Iowa State is to be commended for trying, through its remedial program, to make the best of the sorry situation that college sports has become. But it must be said that Iowa State also contributes to that situation by admitting at least some students less on their academic promise than on' their ability to catch passes or shoot jump shots, by encumbering them with sports-related commitments that, by Gurney's own admission, amount to "full-time positions" and by then hiding them in a host of soft courses. To say that other schools are guilty of the same thing is a sad commentary on them, not a favorable one on Iowa State.


Another byproduct of the pressures of college sports is the practice of "running off," by which coaches strip athletes of scholarships to make room for better players. Usually a coach who wants to run off an athlete will claim that the player has a bad attitude, or he'll make the young man's life so miserable that he'll quit the team. But Dave Gunther, basketball coach at the University of North Dakota, at least deserves credit for honesty. After 13 straight winning seasons, the Sioux fell to a 12-16 record in 1982-83, and Gunther responded by taking away the athletic scholarship of one of the players he holds responsible for the poor showing and reducing the scholarships of four others. Gunther doesn't pretend that any of the five had academic or attitude shortcomings. They had their scholarships eliminated or cut simply because they hadn't played well.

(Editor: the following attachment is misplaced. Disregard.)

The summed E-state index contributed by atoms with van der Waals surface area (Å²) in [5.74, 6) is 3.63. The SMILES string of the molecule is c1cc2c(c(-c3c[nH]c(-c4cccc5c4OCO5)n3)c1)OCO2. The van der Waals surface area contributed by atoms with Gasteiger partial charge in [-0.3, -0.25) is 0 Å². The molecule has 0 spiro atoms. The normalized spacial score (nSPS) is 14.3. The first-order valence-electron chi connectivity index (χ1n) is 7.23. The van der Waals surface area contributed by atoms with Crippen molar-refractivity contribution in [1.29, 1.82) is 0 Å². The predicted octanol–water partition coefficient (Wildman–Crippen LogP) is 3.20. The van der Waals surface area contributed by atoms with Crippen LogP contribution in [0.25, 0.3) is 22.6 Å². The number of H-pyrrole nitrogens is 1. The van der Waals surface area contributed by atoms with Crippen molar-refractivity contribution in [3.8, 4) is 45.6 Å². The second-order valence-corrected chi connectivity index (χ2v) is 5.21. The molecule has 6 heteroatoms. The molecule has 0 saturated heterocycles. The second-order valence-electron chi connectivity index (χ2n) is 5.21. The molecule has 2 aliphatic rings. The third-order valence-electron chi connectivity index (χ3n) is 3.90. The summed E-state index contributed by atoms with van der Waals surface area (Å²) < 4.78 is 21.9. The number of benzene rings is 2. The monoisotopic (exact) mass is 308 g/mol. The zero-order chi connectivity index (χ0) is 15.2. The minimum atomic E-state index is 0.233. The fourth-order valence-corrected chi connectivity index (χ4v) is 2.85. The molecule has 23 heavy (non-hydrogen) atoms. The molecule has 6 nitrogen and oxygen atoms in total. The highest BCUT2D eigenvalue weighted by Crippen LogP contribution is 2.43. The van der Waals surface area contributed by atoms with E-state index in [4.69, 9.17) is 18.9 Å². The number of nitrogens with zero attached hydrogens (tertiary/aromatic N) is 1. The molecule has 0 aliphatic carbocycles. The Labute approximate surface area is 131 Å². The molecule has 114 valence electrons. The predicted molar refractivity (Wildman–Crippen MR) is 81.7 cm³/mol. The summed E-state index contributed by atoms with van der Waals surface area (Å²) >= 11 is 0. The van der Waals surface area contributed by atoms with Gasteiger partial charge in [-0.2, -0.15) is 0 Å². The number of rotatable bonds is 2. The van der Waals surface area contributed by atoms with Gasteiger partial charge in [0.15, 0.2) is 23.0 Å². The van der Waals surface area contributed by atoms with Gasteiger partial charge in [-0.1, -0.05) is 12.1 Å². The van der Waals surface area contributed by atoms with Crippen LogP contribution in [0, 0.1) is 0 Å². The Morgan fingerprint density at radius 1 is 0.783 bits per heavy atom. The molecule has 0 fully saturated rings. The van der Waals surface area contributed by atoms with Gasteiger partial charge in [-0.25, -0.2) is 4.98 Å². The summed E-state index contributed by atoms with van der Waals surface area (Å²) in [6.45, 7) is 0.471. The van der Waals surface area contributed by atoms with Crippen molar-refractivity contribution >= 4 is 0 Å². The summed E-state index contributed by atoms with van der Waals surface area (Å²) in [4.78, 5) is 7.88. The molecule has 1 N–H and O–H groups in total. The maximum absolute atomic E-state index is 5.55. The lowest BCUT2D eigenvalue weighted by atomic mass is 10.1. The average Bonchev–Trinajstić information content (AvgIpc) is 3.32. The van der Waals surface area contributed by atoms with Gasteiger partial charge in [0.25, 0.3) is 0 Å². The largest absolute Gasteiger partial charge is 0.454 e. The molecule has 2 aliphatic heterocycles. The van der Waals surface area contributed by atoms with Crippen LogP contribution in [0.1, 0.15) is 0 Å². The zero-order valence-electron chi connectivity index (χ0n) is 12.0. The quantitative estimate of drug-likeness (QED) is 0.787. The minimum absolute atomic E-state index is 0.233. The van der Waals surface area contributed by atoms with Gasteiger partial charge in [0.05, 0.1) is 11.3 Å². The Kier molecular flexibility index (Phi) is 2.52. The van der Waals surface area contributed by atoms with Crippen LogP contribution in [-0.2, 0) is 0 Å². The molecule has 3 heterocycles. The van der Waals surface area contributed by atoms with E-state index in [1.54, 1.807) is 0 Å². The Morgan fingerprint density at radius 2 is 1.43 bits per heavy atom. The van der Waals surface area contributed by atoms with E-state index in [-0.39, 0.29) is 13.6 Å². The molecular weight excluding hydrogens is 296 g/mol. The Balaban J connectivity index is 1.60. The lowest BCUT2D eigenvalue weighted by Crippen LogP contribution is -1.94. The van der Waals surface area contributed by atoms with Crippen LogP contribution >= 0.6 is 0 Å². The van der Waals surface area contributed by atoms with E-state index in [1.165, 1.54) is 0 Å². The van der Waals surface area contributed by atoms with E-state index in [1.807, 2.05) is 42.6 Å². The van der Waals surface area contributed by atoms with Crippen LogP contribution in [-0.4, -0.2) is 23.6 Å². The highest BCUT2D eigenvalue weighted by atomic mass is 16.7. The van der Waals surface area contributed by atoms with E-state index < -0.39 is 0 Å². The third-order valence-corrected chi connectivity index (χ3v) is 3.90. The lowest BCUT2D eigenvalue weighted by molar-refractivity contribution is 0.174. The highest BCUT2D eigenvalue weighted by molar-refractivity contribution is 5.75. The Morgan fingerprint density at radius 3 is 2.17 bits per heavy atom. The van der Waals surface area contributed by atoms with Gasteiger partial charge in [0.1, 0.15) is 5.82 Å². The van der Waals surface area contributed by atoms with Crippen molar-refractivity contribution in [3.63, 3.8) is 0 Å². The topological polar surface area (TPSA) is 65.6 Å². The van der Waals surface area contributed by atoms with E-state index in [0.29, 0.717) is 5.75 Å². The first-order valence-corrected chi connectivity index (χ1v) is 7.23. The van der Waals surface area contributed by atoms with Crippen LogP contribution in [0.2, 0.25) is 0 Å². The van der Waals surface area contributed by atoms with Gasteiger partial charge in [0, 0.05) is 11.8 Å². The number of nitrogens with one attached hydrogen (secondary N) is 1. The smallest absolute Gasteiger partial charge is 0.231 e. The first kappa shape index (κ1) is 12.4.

In other respects, Gunther's action conformed to the usual running-off pattern. First, he had several good recruits waiting in the wings for the scholarship money he was freeing up. Also, his action was perfectly permissible under NCAA rules, which specify, contrary to popular understanding, that athletic scholarships be awarded one year at a time. "What I did isn't an unusual thing," Gunther said. "Most scholarships are yearly things. If players don't live up to expectations, their grants can be reduced."

Gunther makes running off sound like the firing of an incompetent employee. Trouble is, the "employee" in this case doesn't have workmen's compensation, can't form a union and doesn't have the right to bargain for a higher salary or better working conditions. He can't even readily seek employment elsewhere; under NCAA rules, incredibly enough, even players who are run off must sit out a year if they transfer to another school. And the justification that scholarships are of one-year duration doesn't tell the whole story. In offering athletic scholarships, coaches almost always paint four-year pictures of what a recruit can expect; seldom do they hint at the possibility of a scholarship being reduced or withdrawn for poor play.

In trying to defend this one-sided situation in which the athlete has all obligations but no rights, Steve Morgan, the NCAA's director of legislative services, says that running off is subject to "a real-world check," in that the practice can hurt a coach's reputation in recruiting other players. But this check didn't help the five North Dakota players, who will have to either transfer—and lose a year of basketball eligibility—or come up with some other means of financing their education at North Dakota. And, oh yes, although he also had a part—in fact, by any conventional measure of judging a college team, the major part—in last season's disappointing showing, Gunther hasn't offered to take a cut in pay.


Now that we've discussed college athletes 1) who can't read and 2) who get run off by their coaches, we move on to the subject of Kevin Ross, who was still virtually unable to read or write after playing center and forward for Creighton's basketball team for four years and who claims that in his senior year he had to resist the efforts of Coach Willis Reed, who was disappointed in his play, to hound him into quitting the team.